William Shakespeare's Twelfth Night - With references to the play and Becky Kemper's article "A Clown in the Dark House: Reclaiming the Humour in Malvolio's Downfall," I need to discuss the character and treatment of Malvolio with references to both Elizabethan and modern audiences.
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A festive comedy, William Shakespeare's Twelfth Night exhibits dichotomies of character and of humor with its duality of identities and involuntary behavior, and its pairings of insults. It is important to note, also, that Shakespeare satirizes the comedy of humors held by his rival Ben Jonson as he uses the Feast of the Epiphany, the Twelfth Night after Christmas as the occasion for what renowned critic Harold Bloom calls
...an ambiguous comedy of revels that involves a practical joke upon the choleric Malvolio, a figure so Jonsonian as to suggest the choleric Ben himself.
In keeping with the dichotomies of character, Shakespeare opens his play with the words of the contrasting sanguine "to an insane degree" Duke Orsino who delivers a most exquisite speech,
If music be the food of love, play on
Give me excess of it, that, surfeiting,
The appetite may sicken, and so die
That strain again, it had a dying fall:
O, it came o'er my ear like the sweet sound
That breathes upon a bank of violet,
Stealing and giving odour.... (1.1-7)
Thus excessiveness is immediately introduced and it becomes apparent that Orsino is more in love with music, language, the concept of love, and even himself than he is with Olivia. His choleric counterpart, Malvolio, is also an opportunist and hyperbolist as he exchanges insults with Feste Act I, Scene 5. For instance, when Olivia asks Malvolio what he thinks of the fool, Malvolio replies,
Infirmity, that decays the wise, doth ever make the better fool. (1.5.57)
I marvel that your ladyship takes delight in such a barren rascal. I saw him put down the other day with an ordinary fool that has no more brain than a stone. (1.5.62-63)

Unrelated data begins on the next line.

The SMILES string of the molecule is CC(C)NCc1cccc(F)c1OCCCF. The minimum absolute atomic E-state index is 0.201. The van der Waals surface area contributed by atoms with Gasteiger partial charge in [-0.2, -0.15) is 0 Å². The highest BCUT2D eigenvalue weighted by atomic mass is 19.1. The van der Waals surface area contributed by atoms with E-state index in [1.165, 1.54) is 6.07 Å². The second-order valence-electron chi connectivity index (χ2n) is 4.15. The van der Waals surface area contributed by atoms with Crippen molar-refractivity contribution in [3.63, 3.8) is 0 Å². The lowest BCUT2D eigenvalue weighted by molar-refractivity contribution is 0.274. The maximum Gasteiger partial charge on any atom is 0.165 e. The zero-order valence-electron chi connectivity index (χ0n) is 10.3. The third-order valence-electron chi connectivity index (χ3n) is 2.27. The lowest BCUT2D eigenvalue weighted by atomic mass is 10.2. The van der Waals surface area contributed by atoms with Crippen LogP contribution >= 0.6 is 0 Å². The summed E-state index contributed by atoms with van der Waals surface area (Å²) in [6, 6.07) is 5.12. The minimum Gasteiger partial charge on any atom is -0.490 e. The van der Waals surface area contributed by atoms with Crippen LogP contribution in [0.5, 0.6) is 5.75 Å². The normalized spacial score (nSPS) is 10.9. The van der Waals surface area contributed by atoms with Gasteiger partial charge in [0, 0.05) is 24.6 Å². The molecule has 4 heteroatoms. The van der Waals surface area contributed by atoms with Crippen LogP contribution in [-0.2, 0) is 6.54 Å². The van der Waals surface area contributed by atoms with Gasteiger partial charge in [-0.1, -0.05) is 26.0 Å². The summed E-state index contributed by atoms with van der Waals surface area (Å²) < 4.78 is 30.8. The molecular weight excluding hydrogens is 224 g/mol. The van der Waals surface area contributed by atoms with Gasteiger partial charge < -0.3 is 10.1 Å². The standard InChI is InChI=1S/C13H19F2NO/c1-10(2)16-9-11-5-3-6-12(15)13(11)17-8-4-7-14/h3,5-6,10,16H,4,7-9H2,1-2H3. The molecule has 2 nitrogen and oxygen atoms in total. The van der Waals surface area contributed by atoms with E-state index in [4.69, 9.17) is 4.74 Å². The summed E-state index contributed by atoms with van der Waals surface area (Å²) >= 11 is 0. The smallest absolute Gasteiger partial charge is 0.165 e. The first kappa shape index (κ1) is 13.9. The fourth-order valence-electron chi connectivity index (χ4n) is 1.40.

So, as Becky Kemp writes in her article, mentioned above, "The direct correlation of the language between Act IV, Scene 2, in which Malvolio is belittled and Act I, Scene 5, in which Feste reveals a much more even playing field." (Kemp, 45). Further, Kemp states that there is no serious injury done to Malvolio, no mention of bondage or such. It is also important to consider that Malvolio represents the Puritan in this play, and it was the Puritans who tried to close the theatres. So, not only is Malvolio the target of satire at Jonson, he is also a target against the Puritans. This use of a character as a target for social issues is one that is yet prevalent today in modern drama and comedy shows. Kemp rightly concludes her article,
Feste’s and Malvolio’s competition for Olivia’s favor, Malvolio’s faults, and the clown’s civility and humor provide good starting points where modern equivalents can communicate the older resonances to create a production with humor and relevance for today’s audience.
Malvolio represents the social climber, the sycophant, who deserves to be put into his place. This is the object of satire: to ridicule those who are excessive. On the other hand, this excessive personality is one that greatly challenges actors and interpretation, and maintaining the appropriate level of humor is the delicate balance.
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